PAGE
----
Water represents the main component of the skin (approximately 77% of its totale volume) and has therefore a key role in the laser-tissue interaction. CO2 lasers (10,600 nm) and Er:YAG lasers (2,940 nm) emit light in the far-infrared spectum where water-molecules absorption of the the radiation prevails on skin penetreation. The goal of a surgical laser (both pulsed or continuous) is to perform ablation with the least thermic damage.
Possibile applications of surgical lasers range from resurfacing treatments to vaporization of a number of benigne skin lesions, not to mention fractional photothermolisis, another recent and interesting application of these lasers.
This technique determines a series of microscopic and poorly-ablative thermic damages at various depths (microablative resurfacing). The fractional scanning performs points of tissue penetreation, separated by points of untouched skin. Thermic columns are therefore created, which diffuse heat to the surrounding areas, generating sudden shrinkage and collagen denaturation, with subsequent neocollagenogenesis.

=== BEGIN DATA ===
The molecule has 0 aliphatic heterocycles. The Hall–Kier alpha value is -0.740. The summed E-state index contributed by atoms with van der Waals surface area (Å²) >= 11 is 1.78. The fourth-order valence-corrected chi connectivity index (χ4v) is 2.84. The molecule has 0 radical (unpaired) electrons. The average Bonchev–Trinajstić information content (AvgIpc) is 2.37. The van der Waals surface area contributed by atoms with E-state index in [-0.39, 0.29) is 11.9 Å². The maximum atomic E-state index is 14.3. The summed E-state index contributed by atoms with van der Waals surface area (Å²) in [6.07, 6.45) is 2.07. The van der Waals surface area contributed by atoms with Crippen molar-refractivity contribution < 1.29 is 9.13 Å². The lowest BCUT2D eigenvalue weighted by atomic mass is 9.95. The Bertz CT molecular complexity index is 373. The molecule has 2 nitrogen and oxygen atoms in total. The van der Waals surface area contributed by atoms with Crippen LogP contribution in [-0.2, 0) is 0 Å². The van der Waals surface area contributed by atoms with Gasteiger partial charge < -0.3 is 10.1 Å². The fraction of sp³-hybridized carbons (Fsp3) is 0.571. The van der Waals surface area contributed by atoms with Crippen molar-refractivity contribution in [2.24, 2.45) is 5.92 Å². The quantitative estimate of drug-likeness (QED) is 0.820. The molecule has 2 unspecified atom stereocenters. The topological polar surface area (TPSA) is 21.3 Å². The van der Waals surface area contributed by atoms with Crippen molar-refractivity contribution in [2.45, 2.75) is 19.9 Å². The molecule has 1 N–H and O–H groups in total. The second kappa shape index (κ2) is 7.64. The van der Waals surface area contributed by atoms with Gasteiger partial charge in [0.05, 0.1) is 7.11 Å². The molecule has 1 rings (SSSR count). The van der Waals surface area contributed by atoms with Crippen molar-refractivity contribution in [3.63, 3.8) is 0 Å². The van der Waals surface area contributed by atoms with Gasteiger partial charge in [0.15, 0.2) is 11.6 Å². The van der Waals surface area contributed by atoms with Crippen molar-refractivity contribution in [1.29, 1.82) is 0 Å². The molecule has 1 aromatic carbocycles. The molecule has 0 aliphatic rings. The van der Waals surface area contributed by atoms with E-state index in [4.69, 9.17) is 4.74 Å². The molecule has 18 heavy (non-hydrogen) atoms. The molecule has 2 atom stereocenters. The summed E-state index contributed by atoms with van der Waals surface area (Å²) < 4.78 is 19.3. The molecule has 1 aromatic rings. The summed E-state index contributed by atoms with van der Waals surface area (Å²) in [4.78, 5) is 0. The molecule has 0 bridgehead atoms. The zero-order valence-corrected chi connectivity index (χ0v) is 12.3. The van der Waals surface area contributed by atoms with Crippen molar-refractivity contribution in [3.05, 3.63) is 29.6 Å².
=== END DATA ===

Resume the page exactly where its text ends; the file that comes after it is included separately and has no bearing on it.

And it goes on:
Thanks to the special Hi-Scan DOT scanning system, the emission of CO2 laser takes place on a dot-per-dot basis (hence the name of the laser system), generating microareas of thermic damage alternated by intact tissue. In the treated microareas, the controlled transfer of heat creates immediate tissue shrinkage and neocollagenogenesis is therefore stimulated.
The areas of untouched tissue between the treated ones allow a more rapid tissue repair with a dramatic decrease in recovery time and persistence of post-treatment erythema.